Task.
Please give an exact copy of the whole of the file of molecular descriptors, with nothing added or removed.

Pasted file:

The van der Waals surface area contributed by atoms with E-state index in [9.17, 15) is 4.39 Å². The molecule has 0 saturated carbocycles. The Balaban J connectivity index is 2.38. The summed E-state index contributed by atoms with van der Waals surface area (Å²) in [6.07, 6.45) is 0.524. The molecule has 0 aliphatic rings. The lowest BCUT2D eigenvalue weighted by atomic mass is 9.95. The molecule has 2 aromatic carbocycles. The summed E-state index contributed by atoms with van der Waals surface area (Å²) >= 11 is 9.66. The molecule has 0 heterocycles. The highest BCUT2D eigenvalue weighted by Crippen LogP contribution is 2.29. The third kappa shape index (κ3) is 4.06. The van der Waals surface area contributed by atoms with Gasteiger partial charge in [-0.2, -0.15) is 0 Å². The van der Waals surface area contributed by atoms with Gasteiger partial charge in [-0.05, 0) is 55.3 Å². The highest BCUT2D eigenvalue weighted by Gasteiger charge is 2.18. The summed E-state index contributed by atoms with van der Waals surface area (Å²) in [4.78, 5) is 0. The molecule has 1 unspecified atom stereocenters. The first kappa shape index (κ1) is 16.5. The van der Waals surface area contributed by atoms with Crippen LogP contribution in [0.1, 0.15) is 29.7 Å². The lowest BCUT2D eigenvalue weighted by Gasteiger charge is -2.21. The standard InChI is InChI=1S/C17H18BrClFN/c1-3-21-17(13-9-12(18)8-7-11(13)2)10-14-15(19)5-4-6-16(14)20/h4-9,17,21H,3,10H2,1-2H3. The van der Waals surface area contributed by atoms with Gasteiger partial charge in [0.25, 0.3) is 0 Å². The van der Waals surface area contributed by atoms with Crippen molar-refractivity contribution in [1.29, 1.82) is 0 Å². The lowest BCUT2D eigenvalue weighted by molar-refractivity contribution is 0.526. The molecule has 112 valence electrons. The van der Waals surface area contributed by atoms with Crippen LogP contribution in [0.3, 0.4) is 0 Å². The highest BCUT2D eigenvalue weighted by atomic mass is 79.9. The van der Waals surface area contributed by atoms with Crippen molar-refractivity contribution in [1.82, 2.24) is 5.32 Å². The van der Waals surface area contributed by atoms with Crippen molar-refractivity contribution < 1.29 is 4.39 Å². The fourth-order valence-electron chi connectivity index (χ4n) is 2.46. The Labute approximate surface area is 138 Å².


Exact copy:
The van der Waals surface area contributed by atoms with E-state index in [9.17, 15) is 4.39 Å². The molecule has 0 saturated carbocycles. The Balaban J connectivity index is 2.38. The summed E-state index contributed by atoms with van der Waals surface area (Å²) in [6.07, 6.45) is 0.524. The molecule has 0 aliphatic rings. The lowest BCUT2D eigenvalue weighted by atomic mass is 9.95. The molecule has 2 aromatic carbocycles. The summed E-state index contributed by atoms with van der Waals surface area (Å²) >= 11 is 9.66. The molecule has 0 heterocycles. The highest BCUT2D eigenvalue weighted by Crippen LogP contribution is 2.29. The third kappa shape index (κ3) is 4.06. The van der Waals surface area contributed by atoms with Gasteiger partial charge in [-0.2, -0.15) is 0 Å². The van der Waals surface area contributed by atoms with Gasteiger partial charge in [-0.05, 0) is 55.3 Å². The highest BCUT2D eigenvalue weighted by Gasteiger charge is 2.18. The summed E-state index contributed by atoms with van der Waals surface area (Å²) in [4.78, 5) is 0. The molecule has 1 unspecified atom stereocenters. The first kappa shape index (κ1) is 16.5. The van der Waals surface area contributed by atoms with Crippen LogP contribution in [0.1, 0.15) is 29.7 Å². The lowest BCUT2D eigenvalue weighted by Gasteiger charge is -2.21. The standard InChI is InChI=1S/C17H18BrClFN/c1-3-21-17(13-9-12(18)8-7-11(13)2)10-14-15(19)5-4-6-16(14)20/h4-9,17,21H,3,10H2,1-2H3. The van der Waals surface area contributed by atoms with Gasteiger partial charge in [0.25, 0.3) is 0 Å². The van der Waals surface area contributed by atoms with Crippen molar-refractivity contribution in [1.29, 1.82) is 0 Å². The lowest BCUT2D eigenvalue weighted by molar-refractivity contribution is 0.526. The molecule has 112 valence electrons. The van der Waals surface area contributed by atoms with Crippen LogP contribution in [0.3, 0.4) is 0 Å². The highest BCUT2D eigenvalue weighted by atomic mass is 79.9. The van der Waals surface area contributed by atoms with Crippen molar-refractivity contribution in [1.82, 2.24) is 5.32 Å². The van der Waals surface area contributed by atoms with Crippen molar-refractivity contribution < 1.29 is 4.39 Å². The fourth-order valence-electron chi connectivity index (χ4n) is 2.46. The Labute approximate surface area is 138 Å².